Children and Stress
Childhood is a stressful time – believe it. There’s peer pressure and the need to ‘fit in’ with friends and other children. Then, there are the demands of school and whatever may be happening at home. All this while undergoing the most rapid physical and mental development in a person’s life. While there’s no way to eliminate stress from the lives of children, we can help our children learn to cope with it. Here’s a start:
Normal, natural stress. Stress is a normal part of life. Deadlines at work, tax time, and heavy traffic are natural, stressful situations most adults learn to live with. But what about children? New situations like tryouts for the soccer team and situations that take getting used to like homework are new, “unnatural,” stressful situations for kids. Prepare the child by talking about those situations before they happen. And let the child know that it’s normal and natural to sometimes get “uptight”.
Know your child. What is your child studying in school? What’s he/she playing during recess? What are his/her friends like? What do their friends like to do? To help your child face stress, knowing what goes on in his/her life is a first line of defense.
Academic targets. Stress that while it’s important that your child does his/her best in school, that doesn’t mean being the best in class. Agree to an appropriate academic target – I’ll get two more spelling words right on Friday’s test versus I’ll win the spelling bee. Or I’ll turn all my homework in on time this month versus I’ll make the honor roll.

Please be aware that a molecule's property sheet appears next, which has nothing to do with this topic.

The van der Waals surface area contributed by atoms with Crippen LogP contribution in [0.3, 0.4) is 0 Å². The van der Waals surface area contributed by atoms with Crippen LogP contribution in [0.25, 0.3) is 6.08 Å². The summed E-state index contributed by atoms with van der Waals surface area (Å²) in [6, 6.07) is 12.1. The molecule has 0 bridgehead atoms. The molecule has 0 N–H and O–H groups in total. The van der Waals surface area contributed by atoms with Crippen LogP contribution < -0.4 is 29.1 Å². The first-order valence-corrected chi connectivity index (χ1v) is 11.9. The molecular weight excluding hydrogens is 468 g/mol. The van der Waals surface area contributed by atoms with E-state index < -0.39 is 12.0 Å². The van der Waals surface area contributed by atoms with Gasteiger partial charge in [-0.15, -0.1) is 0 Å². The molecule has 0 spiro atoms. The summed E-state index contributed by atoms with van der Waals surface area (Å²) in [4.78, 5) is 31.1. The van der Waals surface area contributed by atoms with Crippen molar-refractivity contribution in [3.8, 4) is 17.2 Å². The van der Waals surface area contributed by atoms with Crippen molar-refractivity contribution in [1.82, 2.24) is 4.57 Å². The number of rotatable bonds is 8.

Daily routines. Stress often occurs when routines change dramatically. Keep your child’s routine as consistent as possible – bedtime at the same time each night, a visit to a grandparent’s house every weekend, lunch or homework at the same time each day. A regular, stable schedule can go a long way in reducing stress in a child’s life.
Play and relax. There is such a thing as “rushing through” childhood, and mental health professionals say it’s among the leading causes of stress in a child’s life. Help your child budget his/her time so that there’s enough time to play, relax, and do whatever it is kids do best.
Be a good listener. Everyone needs someone they can talk to, even children. Be a good listener for your child. They may not be worrying about a mortgage payment or a problem at work, but their problems are just as great – and just as in need of a good ear.